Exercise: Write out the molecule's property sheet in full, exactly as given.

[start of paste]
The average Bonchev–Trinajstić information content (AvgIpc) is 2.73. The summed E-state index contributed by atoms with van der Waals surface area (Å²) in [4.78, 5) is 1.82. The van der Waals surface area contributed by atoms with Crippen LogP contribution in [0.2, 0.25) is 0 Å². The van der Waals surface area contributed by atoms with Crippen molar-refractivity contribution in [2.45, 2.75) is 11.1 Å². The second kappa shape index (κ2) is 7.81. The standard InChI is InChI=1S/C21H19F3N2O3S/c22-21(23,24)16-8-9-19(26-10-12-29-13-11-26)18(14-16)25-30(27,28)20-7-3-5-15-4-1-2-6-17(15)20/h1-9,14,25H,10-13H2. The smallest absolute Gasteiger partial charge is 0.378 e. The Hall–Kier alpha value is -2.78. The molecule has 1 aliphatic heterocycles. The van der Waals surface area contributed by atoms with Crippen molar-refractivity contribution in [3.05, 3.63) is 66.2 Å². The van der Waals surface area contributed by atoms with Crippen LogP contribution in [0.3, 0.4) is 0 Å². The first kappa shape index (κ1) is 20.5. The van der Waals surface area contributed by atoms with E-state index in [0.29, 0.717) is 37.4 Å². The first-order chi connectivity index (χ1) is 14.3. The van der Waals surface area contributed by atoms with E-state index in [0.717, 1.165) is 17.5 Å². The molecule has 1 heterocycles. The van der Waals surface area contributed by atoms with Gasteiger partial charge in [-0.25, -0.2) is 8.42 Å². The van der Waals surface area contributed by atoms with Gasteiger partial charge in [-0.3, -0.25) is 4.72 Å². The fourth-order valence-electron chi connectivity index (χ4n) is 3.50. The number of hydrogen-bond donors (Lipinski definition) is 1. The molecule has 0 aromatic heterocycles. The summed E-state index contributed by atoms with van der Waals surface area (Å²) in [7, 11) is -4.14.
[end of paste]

The average Bonchev–Trinajstić information content (AvgIpc) is 2.73. The summed E-state index contributed by atoms with van der Waals surface area (Å²) in [4.78, 5) is 1.82. The van der Waals surface area contributed by atoms with Crippen LogP contribution in [0.2, 0.25) is 0 Å². The van der Waals surface area contributed by atoms with Crippen molar-refractivity contribution in [2.45, 2.75) is 11.1 Å². The second kappa shape index (κ2) is 7.81. The standard InChI is InChI=1S/C21H19F3N2O3S/c22-21(23,24)16-8-9-19(26-10-12-29-13-11-26)18(14-16)25-30(27,28)20-7-3-5-15-4-1-2-6-17(15)20/h1-9,14,25H,10-13H2. The smallest absolute Gasteiger partial charge is 0.378 e. The Hall–Kier alpha value is -2.78. The molecule has 1 aliphatic heterocycles. The van der Waals surface area contributed by atoms with Crippen molar-refractivity contribution in [3.05, 3.63) is 66.2 Å². The van der Waals surface area contributed by atoms with Crippen LogP contribution in [0.3, 0.4) is 0 Å². The first kappa shape index (κ1) is 20.5. The van der Waals surface area contributed by atoms with E-state index in [0.29, 0.717) is 37.4 Å². The first-order chi connectivity index (χ1) is 14.3. The van der Waals surface area contributed by atoms with E-state index in [0.717, 1.165) is 17.5 Å². The molecule has 1 heterocycles. The van der Waals surface area contributed by atoms with Gasteiger partial charge in [-0.25, -0.2) is 8.42 Å². The van der Waals surface area contributed by atoms with Gasteiger partial charge in [-0.3, -0.25) is 4.72 Å². The fourth-order valence-electron chi connectivity index (χ4n) is 3.50. The number of hydrogen-bond donors (Lipinski definition) is 1. The molecule has 0 aromatic heterocycles. The summed E-state index contributed by atoms with van der Waals surface area (Å²) in [7, 11) is -4.14.